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The Supreme Court on Unions: Why Labor Law Is Failing American Workers

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Labor unions and courts have rarely been allies. From their earliest efforts to organize, unions have been confronted with hostile judges and antiunion doctrines. In this book, Julius G. Getman argues that while the role of the Supreme Court has become more central in shaping labor law, its opinions betray a profound ignorance of labor relations along with a persisting bia Labor unions and courts have rarely been allies. From their earliest efforts to organize, unions have been confronted with hostile judges and antiunion doctrines. In this book, Julius G. Getman argues that while the role of the Supreme Court has become more central in shaping labor law, its opinions betray a profound ignorance of labor relations along with a persisting bias against unions. In The Supreme Court on Unions, Getman critically examines the decisions of the nation's highest court in those areas that are crucial to unions and the workers they represent: organizing, bargaining, strikes, and dispute resolution.As he discusses Supreme Court decisions dealing with unions and labor in a variety of different areas, Getman offers an interesting historical perspective to illuminate the ways in which the Court has been an influence in the failures of the labor movement. During more than sixty years that have seen the Supreme Court take a dominant role, both unions and the institution of collective bargaining have been substantially weakened. While it is difficult to measure the extent of the Court's responsibility for the current weak state of organized labor and many other factors have, of course, contributed, it seems clear to Getman that the Supreme Court has played an important role in transforming the law and defeating policies that support the labor movement. --Cynthia Estlund, New York University School of Law, author of Regoverning the Workplace


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Labor unions and courts have rarely been allies. From their earliest efforts to organize, unions have been confronted with hostile judges and antiunion doctrines. In this book, Julius G. Getman argues that while the role of the Supreme Court has become more central in shaping labor law, its opinions betray a profound ignorance of labor relations along with a persisting bia Labor unions and courts have rarely been allies. From their earliest efforts to organize, unions have been confronted with hostile judges and antiunion doctrines. In this book, Julius G. Getman argues that while the role of the Supreme Court has become more central in shaping labor law, its opinions betray a profound ignorance of labor relations along with a persisting bias against unions. In The Supreme Court on Unions, Getman critically examines the decisions of the nation's highest court in those areas that are crucial to unions and the workers they represent: organizing, bargaining, strikes, and dispute resolution.As he discusses Supreme Court decisions dealing with unions and labor in a variety of different areas, Getman offers an interesting historical perspective to illuminate the ways in which the Court has been an influence in the failures of the labor movement. During more than sixty years that have seen the Supreme Court take a dominant role, both unions and the institution of collective bargaining have been substantially weakened. While it is difficult to measure the extent of the Court's responsibility for the current weak state of organized labor and many other factors have, of course, contributed, it seems clear to Getman that the Supreme Court has played an important role in transforming the law and defeating policies that support the labor movement. --Cynthia Estlund, New York University School of Law, author of Regoverning the Workplace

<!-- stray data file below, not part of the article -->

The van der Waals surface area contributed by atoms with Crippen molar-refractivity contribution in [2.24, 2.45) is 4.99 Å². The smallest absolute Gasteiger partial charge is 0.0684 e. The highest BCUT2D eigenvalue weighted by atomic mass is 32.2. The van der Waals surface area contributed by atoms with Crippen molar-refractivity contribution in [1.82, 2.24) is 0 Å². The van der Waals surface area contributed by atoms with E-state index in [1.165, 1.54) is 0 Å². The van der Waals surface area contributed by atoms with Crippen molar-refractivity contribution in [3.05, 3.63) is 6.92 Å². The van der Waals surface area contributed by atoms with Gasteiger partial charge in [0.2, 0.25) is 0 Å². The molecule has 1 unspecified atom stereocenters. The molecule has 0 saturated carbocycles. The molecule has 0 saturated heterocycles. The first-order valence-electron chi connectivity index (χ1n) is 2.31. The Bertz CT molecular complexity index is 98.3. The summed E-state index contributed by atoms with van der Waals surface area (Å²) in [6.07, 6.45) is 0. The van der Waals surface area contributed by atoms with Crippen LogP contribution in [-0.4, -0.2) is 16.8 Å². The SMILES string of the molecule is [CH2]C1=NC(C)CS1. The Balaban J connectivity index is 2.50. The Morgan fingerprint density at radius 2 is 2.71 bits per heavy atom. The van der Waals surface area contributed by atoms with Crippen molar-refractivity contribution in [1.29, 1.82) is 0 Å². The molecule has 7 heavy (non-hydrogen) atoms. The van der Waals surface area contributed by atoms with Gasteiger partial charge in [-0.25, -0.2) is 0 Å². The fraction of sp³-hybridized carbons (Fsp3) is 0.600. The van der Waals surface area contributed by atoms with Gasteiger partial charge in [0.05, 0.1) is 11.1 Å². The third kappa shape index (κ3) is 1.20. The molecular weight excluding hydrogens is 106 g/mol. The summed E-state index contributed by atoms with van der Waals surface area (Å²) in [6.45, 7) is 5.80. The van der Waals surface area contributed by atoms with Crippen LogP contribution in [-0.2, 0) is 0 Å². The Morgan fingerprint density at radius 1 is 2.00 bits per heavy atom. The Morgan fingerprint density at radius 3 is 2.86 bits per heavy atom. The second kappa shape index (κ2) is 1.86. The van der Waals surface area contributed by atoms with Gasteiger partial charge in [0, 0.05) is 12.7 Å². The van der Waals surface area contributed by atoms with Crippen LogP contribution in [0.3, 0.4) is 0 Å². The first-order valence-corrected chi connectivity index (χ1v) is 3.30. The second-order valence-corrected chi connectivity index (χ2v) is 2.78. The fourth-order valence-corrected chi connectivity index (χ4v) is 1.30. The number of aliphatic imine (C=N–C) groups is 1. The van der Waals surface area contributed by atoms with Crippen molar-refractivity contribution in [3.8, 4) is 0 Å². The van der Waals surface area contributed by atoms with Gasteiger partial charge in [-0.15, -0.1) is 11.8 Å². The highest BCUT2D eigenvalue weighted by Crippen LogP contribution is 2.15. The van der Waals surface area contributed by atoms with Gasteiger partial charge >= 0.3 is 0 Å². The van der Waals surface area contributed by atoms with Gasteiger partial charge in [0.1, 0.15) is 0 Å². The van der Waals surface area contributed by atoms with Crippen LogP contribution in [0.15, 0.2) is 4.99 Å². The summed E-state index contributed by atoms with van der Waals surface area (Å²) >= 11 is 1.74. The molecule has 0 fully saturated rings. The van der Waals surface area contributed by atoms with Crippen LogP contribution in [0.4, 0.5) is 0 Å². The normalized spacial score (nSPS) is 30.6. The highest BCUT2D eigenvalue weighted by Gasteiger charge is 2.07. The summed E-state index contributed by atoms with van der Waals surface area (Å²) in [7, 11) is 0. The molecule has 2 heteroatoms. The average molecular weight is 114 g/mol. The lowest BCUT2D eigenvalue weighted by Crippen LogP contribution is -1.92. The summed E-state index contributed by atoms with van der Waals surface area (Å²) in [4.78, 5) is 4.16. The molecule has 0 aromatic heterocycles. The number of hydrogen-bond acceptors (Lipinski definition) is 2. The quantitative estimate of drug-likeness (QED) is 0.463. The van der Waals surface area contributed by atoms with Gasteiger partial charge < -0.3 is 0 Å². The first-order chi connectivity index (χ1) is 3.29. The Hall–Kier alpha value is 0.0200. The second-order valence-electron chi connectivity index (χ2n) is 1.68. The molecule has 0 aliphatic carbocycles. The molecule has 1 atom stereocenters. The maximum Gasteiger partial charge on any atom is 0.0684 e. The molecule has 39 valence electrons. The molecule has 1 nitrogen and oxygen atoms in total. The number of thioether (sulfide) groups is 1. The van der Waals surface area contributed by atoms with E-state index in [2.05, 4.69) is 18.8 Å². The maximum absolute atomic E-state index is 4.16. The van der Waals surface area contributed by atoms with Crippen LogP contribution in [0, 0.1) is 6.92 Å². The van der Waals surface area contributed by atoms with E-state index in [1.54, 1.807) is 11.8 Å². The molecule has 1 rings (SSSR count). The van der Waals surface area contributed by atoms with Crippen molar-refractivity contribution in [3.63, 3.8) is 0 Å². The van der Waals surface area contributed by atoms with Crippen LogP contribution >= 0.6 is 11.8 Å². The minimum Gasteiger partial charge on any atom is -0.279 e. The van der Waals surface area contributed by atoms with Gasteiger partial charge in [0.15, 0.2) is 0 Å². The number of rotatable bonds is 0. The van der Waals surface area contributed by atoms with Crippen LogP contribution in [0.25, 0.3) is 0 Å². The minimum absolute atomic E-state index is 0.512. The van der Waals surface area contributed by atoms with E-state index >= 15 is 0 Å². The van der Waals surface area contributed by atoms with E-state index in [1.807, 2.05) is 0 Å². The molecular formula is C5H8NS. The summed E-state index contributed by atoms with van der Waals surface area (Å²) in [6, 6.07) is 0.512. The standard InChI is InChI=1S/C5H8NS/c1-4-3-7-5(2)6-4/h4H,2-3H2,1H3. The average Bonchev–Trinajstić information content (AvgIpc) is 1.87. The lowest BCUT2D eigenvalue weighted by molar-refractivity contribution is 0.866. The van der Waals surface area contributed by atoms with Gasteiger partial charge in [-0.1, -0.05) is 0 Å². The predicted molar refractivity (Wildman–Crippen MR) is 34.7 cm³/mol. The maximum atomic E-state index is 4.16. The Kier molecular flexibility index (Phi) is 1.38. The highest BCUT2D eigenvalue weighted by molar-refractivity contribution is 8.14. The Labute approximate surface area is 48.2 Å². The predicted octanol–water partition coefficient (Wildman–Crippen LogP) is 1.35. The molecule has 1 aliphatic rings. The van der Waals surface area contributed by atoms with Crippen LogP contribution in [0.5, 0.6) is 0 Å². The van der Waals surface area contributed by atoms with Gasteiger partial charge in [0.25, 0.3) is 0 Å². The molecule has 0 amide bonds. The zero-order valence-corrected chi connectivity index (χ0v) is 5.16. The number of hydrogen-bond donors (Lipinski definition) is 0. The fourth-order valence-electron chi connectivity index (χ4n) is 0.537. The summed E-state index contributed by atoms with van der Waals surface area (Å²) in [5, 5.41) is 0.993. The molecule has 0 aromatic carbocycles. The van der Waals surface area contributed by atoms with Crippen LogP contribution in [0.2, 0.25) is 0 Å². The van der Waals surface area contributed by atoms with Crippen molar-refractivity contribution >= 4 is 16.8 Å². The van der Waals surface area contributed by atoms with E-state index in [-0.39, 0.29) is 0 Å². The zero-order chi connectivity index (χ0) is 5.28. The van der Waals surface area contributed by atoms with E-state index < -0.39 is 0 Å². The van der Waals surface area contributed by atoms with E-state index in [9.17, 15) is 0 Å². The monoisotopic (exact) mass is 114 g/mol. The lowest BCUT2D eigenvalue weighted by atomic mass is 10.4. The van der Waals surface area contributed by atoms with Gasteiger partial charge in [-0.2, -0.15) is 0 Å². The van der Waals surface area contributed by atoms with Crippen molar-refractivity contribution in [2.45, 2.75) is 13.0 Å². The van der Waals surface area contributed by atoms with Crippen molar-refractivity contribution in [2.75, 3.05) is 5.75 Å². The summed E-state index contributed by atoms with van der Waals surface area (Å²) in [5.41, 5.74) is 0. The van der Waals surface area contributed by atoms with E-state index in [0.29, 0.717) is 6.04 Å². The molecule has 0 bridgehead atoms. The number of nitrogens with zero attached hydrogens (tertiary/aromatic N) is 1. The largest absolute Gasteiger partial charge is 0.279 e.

29 review for The Supreme Court on Unions: Why Labor Law Is Failing American Workers

  1. 5 out of 5

    Shaun Richman

  2. 5 out of 5

    Robin

    A dense but fascinating history of major labor court cases. The part on arbitration was fantastic!

  3. 5 out of 5

    Robert

  4. 4 out of 5

    Walter Cronkite

  5. 4 out of 5

    Steve

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    Elenore Wade

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    Mat Johnston

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    Jim Dawson

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  26. 5 out of 5

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  27. 4 out of 5

    R. Gabriel Esteves

  28. 5 out of 5

    Scott McIntyre

  29. 5 out of 5

    Dave

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